Primecuts: This week in the journals

March 23, 2009

angeloak3.JPGCommentary by David Ecker MD PGY-1 

Faculty  Peer Reviewed

Excitement permeated medical centers throughout the country last Thursday as interns realized a new wave of reinforcements had been named. At Match Day, graduating medical students learned which of the 22,427 first-year residency positions (187 more than last year) they would fill. One-fifth of positions were offered in internal medicine, while family medicine applicants found 101 fewer positions than last year. The National Resident Match Program reported dermatology, neurosurgery, orthopedic surgery, and otolaryngology to be the most competitive specialties. As we offer congratulations, we also offer our gratitude to an energetic generation of physicians dedicated to disease prevention and treatment in hopes of improving our quality of life.

Just as these young adults accept their new role as budding physicians, the NEJM published disturbing results of the Coronary Artery Risk Development in Young Adults (CARDIA) study. This multicenter, prospective study highlights racial and ethnic disparities in health care, and it argues that this inequality leads to increased preventable morbidity and, likely, mortality. Specifically, blacks were nearly 20 times more likely than whites to develop heart failure before 50 years of age. Moreover, the authors identified hypertension, obesity, chronic kidney disease, and depressed systolic function to be present 10-15 years before the onset of clinical heart failure. These potentially modifiable antecedents reiterate the impact proper screening & intervention may have on disease prevention as we strive to eliminate health disparities.

In an effort to be more inclusive, the USPSTF revised their recommendations regarding the use of aspirin for the prevention of cardiovascular disease. This update reflects the increasing trend to include women in cardiovascular research and integrates the results of the Women’s Health Study (WHS) and a new sex-based meta-analysis of aspirin trials. The WHS found that aspirin did not reduce rates of myocardial infarction (MI) nor death but it did reduce stroke risk by 17%.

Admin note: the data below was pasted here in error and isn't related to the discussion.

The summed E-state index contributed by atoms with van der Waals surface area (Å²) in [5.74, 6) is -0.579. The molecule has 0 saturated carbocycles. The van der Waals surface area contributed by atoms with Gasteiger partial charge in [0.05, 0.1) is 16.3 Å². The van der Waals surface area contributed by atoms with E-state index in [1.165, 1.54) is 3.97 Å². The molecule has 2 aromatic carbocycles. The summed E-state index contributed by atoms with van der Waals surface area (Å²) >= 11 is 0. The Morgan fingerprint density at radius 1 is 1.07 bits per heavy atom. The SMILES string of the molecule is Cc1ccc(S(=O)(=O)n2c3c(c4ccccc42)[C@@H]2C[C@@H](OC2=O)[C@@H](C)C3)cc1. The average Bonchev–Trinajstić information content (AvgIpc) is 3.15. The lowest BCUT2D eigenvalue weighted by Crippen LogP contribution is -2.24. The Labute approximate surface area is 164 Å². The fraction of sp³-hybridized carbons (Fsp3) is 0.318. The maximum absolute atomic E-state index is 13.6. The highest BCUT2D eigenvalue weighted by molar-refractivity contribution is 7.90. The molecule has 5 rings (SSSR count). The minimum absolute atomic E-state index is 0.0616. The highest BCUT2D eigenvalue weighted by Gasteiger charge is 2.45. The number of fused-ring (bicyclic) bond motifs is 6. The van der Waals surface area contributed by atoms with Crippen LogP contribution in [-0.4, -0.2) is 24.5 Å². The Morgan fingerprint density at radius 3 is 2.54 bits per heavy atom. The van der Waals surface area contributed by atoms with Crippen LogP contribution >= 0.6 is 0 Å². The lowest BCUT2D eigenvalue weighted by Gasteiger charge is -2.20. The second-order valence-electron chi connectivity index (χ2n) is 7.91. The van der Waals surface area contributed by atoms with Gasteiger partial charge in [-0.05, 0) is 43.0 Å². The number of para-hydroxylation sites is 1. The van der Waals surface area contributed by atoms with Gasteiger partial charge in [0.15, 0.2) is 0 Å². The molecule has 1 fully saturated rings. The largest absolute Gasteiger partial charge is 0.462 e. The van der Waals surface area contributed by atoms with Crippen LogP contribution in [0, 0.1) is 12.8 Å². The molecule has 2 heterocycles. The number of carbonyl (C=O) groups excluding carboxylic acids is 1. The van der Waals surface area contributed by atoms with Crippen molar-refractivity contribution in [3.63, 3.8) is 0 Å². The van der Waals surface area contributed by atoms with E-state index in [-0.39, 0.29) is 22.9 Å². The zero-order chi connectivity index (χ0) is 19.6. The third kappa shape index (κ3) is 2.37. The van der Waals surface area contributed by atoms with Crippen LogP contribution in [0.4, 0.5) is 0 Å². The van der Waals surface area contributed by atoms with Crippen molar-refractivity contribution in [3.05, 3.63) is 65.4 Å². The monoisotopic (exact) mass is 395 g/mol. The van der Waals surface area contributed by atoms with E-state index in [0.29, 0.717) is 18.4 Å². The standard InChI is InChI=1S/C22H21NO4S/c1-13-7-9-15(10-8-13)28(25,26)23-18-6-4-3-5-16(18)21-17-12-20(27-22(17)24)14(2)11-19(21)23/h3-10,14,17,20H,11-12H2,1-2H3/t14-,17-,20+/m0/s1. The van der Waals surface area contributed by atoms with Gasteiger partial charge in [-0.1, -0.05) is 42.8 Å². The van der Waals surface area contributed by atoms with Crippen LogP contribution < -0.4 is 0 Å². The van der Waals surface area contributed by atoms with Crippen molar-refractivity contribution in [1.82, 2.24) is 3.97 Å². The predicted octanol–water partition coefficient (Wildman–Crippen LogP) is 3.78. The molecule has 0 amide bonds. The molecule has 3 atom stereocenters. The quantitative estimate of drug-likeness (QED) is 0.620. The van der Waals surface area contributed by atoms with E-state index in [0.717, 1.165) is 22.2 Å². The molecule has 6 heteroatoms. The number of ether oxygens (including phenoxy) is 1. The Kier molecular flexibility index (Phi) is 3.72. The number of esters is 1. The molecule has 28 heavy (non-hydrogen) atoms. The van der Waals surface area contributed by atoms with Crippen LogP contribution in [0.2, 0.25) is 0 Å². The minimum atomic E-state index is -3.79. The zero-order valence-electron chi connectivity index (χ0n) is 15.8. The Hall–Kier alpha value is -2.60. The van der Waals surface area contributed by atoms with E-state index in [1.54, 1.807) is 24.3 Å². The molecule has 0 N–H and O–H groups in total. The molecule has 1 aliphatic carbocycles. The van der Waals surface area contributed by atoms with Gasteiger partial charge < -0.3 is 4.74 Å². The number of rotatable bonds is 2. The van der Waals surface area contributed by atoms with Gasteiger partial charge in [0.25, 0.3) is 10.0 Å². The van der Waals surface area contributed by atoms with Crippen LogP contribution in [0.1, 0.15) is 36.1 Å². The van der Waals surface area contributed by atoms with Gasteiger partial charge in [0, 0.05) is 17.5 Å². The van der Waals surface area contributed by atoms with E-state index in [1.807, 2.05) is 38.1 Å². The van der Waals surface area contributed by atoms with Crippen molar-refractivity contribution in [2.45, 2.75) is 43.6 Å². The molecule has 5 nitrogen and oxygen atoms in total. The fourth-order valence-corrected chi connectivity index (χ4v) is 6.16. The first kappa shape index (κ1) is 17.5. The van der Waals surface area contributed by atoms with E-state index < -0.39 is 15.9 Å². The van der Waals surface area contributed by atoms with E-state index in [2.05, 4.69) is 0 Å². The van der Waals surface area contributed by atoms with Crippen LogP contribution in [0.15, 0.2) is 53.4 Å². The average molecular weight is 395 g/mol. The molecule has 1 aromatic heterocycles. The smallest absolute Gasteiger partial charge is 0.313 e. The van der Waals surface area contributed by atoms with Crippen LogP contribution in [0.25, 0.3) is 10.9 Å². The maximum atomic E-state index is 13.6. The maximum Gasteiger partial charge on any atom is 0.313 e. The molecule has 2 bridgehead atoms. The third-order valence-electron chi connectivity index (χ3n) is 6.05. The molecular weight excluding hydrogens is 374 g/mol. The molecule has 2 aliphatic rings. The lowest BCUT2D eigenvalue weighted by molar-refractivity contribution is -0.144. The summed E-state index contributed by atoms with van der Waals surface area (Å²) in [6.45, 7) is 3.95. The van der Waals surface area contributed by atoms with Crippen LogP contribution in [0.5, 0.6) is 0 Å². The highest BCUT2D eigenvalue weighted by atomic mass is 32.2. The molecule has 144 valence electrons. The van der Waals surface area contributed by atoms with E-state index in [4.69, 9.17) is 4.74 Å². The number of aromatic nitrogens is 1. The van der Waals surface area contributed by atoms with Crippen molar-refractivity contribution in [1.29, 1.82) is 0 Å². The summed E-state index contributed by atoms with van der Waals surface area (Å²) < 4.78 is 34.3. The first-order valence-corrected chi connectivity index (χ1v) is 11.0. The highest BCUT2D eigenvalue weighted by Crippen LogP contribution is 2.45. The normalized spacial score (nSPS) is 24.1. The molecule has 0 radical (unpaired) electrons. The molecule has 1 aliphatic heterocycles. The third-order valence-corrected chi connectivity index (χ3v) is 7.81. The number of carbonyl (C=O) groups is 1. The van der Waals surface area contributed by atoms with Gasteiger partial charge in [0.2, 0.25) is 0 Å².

The USPSTF guideline tells us the 10 year CHD risk percentage above which the benefit of aspirin use in men and in women outweigh the risk (gastrointestinal hemorrhage). This translates to aspirin use in:

Men aged 45-59 with a 10 year CHD risk of greater than/equal to 4%
Men aged 60-69 with a 10 year CHD risk greater than/equal to 9%
Men aged 70-79 with a 10 year CHD risk greater than/equal to 12%

Women aged 55-59 with a 10 year CHD risk of greater than/equal to 3%
Women aged 60-69 with a 10 year CHD risk greater than/equal to 8%
Women aged 70-79 with a 10 year CHD risk greater than/equal to 11%

It should be noted that USPSTF does not recommend aspirin use for cardiovascular disease prevented in women younger than 55 or in men younger than 45 and is inconclusive in those older than 80.

So as not to exclude the male population, we spotlight the New England Journal of Medicne which published the mortality results of two large, randomized prostate-cancer screening trials. In the U.S. Prostate, Lung, Colorectal, and Ovarian (PLCO) Cancer Screening Trial, the screening group was offered annual digital rectal examination for 4 years and annual PSA testing (>4 ng/mL was considered positive) for 6 years. The European Randomized Study of Screening for Prostate Cancer (ERSPC) trial offered PSA screening an average of once every 4 years with biopsies generally recommended for PSA levels >3 ng/mL. Not surprisingly, both studies showed that screening was associated with a relative increase of about 22% and 70% in the rate of prostate-cancer diagnoses, respectively.